The traditional Chinese veneration of these pocked rocks always mystified me, at temples, palaces, gardens (below, Shanghai’s famed classical Yu Garden, Yuyuan). Hollowed-out, craggy — unlike Kyoto’s smooth rock and sand gardens, these stones are furrowed, wrinkled, honeycombed, twisting. What I found ugly is exactly why they’re valuable. Only now do I understand why.

China’s literati collected Scholars’ Stones, gongshi (gong=spirit; shi=rock) for thousands of years. First in gardens; then Taoist monks wanted them inside for meditation and inspiration, small enough to put in their studies. They loved those that resembled mythical creatures, actual beings, or “the magical peaks and subterranean paradises (grotto-heavens) believed to be inhabited by the immortals,” the Met explains. The immortals — the many gods of the Taoist pantheon — live in the holes. Stones may also resemble earthly islands, caves, mountain landscapes. They appear in so many classical paintings, and millennia ago, in Tang dynasty (618-907) poems.


I should add that some got drilled, improved a bit, to evoke more. They’re “Rorschach blots in three dimensions,” a Times critic wrote. “In the blink of an eye they move from abstract to representational, conjuring a great deal of Western sculpture as they go…. One thinks of Rodin, Giacometti, Henry Moore, Dubuffet, de Kooning … Michaelangelo.”

The best are perforated, full of emptiness, “worlds within worlds” (as the Asia Society titled a past scholar’s stone exhibition). In them you find creation, time, nature’s forces. The underlying concept emerges from Taoism. Pu — ‘the uncarved block,’ i.e. the power of the thing in its simple, natural state. These are thing and metaphor at once. As Artist John Mendelsohn wrote about scholar’s stones, “Nature made art in its own image, an eccentrically evocative fractal of itself… for tabletop contemplation of the universe.”




scholars stone noguchi museum.jpg

Now I get it. Stones. Battle (David and Goliath). Danger (Scylla and Charybdis). The grab at eternity — how our tomb stones and memorials, as the catalog says, “try to deny the insignificance of a biological lifespan on a geologic timescale.”

scholars stone reclining figure


Angel in America

The Year of the Monkey begins in 11 days. I’ve been thinking about Angel Island, San Francisco Bay. Our kids study U.S. social history, reform and rights struggles, but not yet the Chinese-American story. America detained 500,000 immigrants on Angel Island, about half from China, 1910 to 1940, during the Chinese Exclusion Act . Some were solo children under 10. They were interrogated, inspected, often deported. A woman detainee without her husband saw her baby die, and was refused release to attend the baby’s funeral. A graphic novel tells these stories: Angel Island: The Chinese-American Experience, recently released by Stanford (buy one).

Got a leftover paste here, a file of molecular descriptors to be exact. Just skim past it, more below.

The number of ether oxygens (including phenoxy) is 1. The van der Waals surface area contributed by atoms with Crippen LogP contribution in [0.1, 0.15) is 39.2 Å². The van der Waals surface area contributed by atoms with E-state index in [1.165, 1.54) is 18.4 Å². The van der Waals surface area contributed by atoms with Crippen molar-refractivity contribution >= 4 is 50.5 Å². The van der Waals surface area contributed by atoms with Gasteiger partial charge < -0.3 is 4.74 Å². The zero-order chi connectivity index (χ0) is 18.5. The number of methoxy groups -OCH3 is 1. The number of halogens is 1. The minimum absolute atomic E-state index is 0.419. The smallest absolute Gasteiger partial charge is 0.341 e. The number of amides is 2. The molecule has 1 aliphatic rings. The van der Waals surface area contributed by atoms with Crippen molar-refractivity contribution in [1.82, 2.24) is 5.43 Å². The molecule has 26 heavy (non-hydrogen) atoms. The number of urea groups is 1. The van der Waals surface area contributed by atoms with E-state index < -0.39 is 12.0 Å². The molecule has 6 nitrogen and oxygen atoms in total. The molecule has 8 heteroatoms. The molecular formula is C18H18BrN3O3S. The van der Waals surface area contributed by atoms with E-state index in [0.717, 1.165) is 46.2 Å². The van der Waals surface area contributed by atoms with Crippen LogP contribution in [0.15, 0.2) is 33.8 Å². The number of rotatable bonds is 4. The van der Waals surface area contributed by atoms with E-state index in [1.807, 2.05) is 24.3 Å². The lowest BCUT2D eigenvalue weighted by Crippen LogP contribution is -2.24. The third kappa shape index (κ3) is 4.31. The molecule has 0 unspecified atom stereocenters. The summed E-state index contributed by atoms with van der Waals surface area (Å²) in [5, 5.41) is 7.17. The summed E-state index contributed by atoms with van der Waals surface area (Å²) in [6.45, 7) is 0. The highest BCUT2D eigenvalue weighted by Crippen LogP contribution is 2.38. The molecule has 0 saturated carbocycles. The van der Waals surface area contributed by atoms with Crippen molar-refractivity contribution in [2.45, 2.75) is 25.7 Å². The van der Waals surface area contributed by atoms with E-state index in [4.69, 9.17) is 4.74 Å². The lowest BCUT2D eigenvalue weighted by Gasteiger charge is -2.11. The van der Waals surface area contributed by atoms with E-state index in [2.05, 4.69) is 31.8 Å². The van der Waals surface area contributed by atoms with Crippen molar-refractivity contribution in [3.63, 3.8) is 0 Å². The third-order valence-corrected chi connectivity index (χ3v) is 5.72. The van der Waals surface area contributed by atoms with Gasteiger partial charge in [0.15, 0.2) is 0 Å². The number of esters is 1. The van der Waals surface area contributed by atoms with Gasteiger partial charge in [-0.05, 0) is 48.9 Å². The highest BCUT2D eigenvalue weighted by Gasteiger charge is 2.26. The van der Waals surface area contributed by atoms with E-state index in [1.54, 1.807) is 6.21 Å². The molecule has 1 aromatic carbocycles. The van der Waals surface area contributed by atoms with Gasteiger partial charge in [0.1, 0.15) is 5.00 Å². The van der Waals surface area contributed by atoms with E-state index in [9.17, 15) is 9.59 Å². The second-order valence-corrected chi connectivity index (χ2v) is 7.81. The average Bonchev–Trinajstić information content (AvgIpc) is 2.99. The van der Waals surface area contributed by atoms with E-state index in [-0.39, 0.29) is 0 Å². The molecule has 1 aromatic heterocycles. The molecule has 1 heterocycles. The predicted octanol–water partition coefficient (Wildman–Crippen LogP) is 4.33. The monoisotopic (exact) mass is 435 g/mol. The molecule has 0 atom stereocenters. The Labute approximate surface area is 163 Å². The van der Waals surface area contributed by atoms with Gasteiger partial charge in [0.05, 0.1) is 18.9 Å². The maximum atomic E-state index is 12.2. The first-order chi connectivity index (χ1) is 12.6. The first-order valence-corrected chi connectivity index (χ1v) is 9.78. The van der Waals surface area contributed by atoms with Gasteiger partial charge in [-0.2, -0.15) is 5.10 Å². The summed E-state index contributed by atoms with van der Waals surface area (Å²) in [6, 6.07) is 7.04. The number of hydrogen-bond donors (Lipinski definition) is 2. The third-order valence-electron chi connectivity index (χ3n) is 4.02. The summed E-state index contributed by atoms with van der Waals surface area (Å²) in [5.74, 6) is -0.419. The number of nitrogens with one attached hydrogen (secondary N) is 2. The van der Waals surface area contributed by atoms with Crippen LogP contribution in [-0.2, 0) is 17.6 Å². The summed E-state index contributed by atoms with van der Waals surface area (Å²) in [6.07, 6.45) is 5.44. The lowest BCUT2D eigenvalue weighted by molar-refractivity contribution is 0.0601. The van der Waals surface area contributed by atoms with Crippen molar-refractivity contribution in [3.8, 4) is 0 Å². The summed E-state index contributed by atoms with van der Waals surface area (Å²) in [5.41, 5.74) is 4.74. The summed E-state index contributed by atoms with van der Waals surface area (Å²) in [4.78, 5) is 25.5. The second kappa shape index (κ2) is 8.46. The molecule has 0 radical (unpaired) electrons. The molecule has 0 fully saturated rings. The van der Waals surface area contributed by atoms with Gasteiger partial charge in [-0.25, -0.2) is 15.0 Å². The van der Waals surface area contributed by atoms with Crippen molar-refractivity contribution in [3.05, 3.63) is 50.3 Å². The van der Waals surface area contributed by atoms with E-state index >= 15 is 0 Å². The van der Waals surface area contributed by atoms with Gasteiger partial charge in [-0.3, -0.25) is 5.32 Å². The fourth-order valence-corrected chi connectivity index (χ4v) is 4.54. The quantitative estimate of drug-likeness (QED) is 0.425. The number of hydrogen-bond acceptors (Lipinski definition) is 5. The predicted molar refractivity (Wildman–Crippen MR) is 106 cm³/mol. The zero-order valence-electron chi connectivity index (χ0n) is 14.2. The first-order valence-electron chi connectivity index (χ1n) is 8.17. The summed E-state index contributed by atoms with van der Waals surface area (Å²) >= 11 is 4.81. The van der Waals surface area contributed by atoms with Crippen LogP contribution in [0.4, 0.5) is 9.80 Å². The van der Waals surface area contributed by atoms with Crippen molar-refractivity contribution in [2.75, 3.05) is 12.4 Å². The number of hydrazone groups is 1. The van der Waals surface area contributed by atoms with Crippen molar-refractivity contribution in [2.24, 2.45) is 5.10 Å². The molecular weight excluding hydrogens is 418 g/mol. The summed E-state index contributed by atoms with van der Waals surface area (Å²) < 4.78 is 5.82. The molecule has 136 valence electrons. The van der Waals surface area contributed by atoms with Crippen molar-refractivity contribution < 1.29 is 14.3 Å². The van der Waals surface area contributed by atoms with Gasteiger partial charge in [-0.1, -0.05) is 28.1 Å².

Detainees who’d fled famine and the fury of armies local and foreign (sound familiar?) carved hundreds of poems on Angel Island barrack walls. A park ranger discovered them in 1970.

angel island image

This is a message to those who live here not
to worry excessively.
Instead, you must cast your idle worries to
the flowing stream.
Experiencing a little ordeal is not hardship.
Napoleon was once a prisoner on an island.


The sea-scape resembles lichen twisting
and turning for a thousand li.’
There is no shore to land and it is
difficult to walk.
With a gentle breeze I arrived at the city
thinking all would be so.
At ease, how was one to know he was to
live in a wooden building?


In the quiet of night, I heard, faintly, the whistling of wind.
The forms and shadows saddened me; upon
seeing the landscape, I composed a poem.
The floating clouds, the fog, darken the sky.
The moon shines faintly as the insects chirp.
Grief and bitterness entwined are heaven sent.
The sad person sits alone, leaning by a window.


America has power, but not justice.
In prison, we were victimized as if we were guilty.
Given no opportunity to explain, it was really brutal.
I bow my head in reflection but there is
nothing I can do

(Credit: Lai, Him Mark, Genny Lim, and Judy Yung, Island Poetry and History of Chinese Immigrants on Angel Island, 1910-1940, Seattle: University of Washington Press, 1991)

You can hear the Angel Island poems read (via KQED), and visit the Angel Island Immigration Station.

Happy Year of the Monkey.



The End of China’s One-Child Policy

fanshisan1Since China announced the end of its one-child policy last week (replaced by two), I’ve been thinking about Fan Shisan’s 2 of Us exhibit we saw at Ai Wei Wei’s Beijing studio, Three Shadows. (Ai is known as an opponent of the one-child policy, though not as closely identified with it as dissident Chen Guangcheng. The blind lawyer suffered beatings, as did his wife, for defending women involuntarily sterilized; his dramatic nighttime escape from house arrest – to shelter with the U.S. government  – was an international incident, with then-Secretary Hillary Clinton getting Chen out.)